Engagement Through CEO Eyes

With the UK economy as much as £26 billion worse off because of poor levels of engagement and with only 1 in 3 employees feeling actively engaged, this research comes at a critical time. The nature of organisations and leadership is also in a state of flux. We have for a long time talked about the role of ‘leader’ as though it were static, yet this is far from being true – generational shifts, social and demographic change and the impact of declining trust have all contributed to new and different demands being placed on those who lead.

This research, a year-long study which explores the concept of employee engagement through the eyes of 16 UK CEOs, was commissioned by Engage for Success, a Government-sponsored movement that is seeking to improve levels of engagement and well-being across the UK. The movement is supported by organisations accounting for more than two million employees.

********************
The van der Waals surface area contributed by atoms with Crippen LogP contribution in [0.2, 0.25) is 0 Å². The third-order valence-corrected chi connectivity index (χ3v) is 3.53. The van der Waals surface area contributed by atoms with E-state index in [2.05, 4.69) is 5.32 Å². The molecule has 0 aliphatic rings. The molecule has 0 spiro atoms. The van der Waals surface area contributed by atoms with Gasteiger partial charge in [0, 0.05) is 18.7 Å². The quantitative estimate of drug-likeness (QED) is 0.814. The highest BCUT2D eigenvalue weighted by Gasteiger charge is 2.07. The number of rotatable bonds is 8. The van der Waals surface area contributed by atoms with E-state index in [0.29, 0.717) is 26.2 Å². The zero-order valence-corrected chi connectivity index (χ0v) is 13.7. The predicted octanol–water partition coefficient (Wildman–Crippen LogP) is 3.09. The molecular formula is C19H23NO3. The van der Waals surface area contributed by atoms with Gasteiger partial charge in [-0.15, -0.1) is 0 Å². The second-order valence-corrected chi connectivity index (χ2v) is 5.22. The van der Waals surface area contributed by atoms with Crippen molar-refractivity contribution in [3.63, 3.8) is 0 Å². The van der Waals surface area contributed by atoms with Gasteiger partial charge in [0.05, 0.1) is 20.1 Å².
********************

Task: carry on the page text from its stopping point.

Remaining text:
The research sought to get under the skin of the CEO, to find out how leaders define engagement, what stops them from leading in an engaging way and why engagement is not happening more in the UK?

The research reveals that CEOs define engagement as an organisational climate where people choose to give the very best of themselves at work. However, being an engaging leader is hard and requires special skills and attributes. CEOs in this research acknowledge that there is no single ‘right way’ to lead, which opens the path to more individual ways of leading. The research suggests that ‘command and control’ leadership, with its emphasis on organisational hierarchy, has declining relevance and presents engagement as the most challenging part of the leadership job.

When asked what stops leaders from leading engagement, three barriers emerged:

  1. Leadership Capability (e.g. challenges of self-awareness and fear of feedback)
  2. The Leader Themselves (e.g. lack of self-confidence and not showing vulnerability)
  3. Culture, System and Organisational Hierarchies (e.g. short-termism and the focus on results)

Download the report CEO Engagement Report.pdf or contact the research team for more information